As I watched events unfold and participated in actions where I live I, like many others, began to look for ways systematically end systematic Black death. One tactic that resonates with me is the call for abolition. I first heard the call for abolition from the writings of Angela Davis (Are Prisons Obsolete) and the broader prison abolition movement. Prison abolitionists argue that while incarceration rates have skyrocketed over the last 30 or so years, crime rates have actually went down. They also point to the way mass incarceration is highly racialized. The overwhelming majority of the imprisoned are Black and Latinx. These men and women are not locked up because they are biologically or culturally predisposed to crime but because they are the targets of racialized policing and laws. Further, they have shown how the web of the prison industrial complex makes incarceration big business. They way forward they argue is not through fixing prisons but eliminating them.

At first the idea of abolishing the police may seem fanciful at best and irresponsible at worst. But a world without police is scary but only if we continue to consider crime as solely the acts of individuals that are deranged and/or lack self-control and if we continue to be invested in the fallacy of Black criminality. However, if we consider crime within its systematic context, the convergence of many factors from racialized policing and laws to economic inequality, the call for abolition is neither fanciful nor irresponsible.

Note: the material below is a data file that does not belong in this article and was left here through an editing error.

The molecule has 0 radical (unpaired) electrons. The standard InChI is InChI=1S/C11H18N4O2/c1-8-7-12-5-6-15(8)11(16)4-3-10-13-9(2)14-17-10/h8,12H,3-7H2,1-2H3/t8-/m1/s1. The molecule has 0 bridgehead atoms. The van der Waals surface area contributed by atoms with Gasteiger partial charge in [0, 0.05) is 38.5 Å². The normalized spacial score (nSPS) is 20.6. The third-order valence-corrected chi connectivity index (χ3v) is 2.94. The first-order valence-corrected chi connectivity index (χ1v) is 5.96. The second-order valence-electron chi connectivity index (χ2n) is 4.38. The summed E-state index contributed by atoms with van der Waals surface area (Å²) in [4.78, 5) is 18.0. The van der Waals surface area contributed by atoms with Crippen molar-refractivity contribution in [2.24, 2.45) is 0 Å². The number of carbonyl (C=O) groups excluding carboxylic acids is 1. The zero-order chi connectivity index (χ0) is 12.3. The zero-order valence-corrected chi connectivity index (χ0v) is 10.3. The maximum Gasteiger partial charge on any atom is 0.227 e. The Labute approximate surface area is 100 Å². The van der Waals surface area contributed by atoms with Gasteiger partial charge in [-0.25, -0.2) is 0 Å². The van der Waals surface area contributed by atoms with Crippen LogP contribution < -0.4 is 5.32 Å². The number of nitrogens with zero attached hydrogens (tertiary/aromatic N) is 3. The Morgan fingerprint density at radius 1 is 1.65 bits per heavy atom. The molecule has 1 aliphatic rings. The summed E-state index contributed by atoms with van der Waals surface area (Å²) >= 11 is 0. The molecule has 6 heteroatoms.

Abolition is not reform and for good reason. Reform begins from the supposition that prisons don’t work but can be made to work better, whereas abolition begins from the supposition that prisons do in fact work—they effectively control and regulate Black life and death and the police are central to this work of regulation and control.

The call for abolition may seem like it goes too far. Yes, there are some bad police practices, but there are good cops, so what we need is reform, says some. However I would argue that rather there are good people who become police officers. And just like good people who become police officers, there were good people, Black and White, who owned slaves—good people who worked within a bad system. All their goodness did not change the fact that slavery was a violent system of racial inequality that could not be reformed but had to be abolished. Likewise, the police cannot be reformed but must be abolished because the police, even the good ones, cannot protect and serve when the perpetuation of Black death is at the very root of the institution.


This article originally appeared in the Spring/Summer 2015 print issue of The Islamic Monthly and was reposted from here.

skhabeerSu’ad Abdul Khabeer is a scholar-artist-activist. She is Senior Editor of Sapelo Square and assistant professor of Anthropology and African American Studies at Purdue University.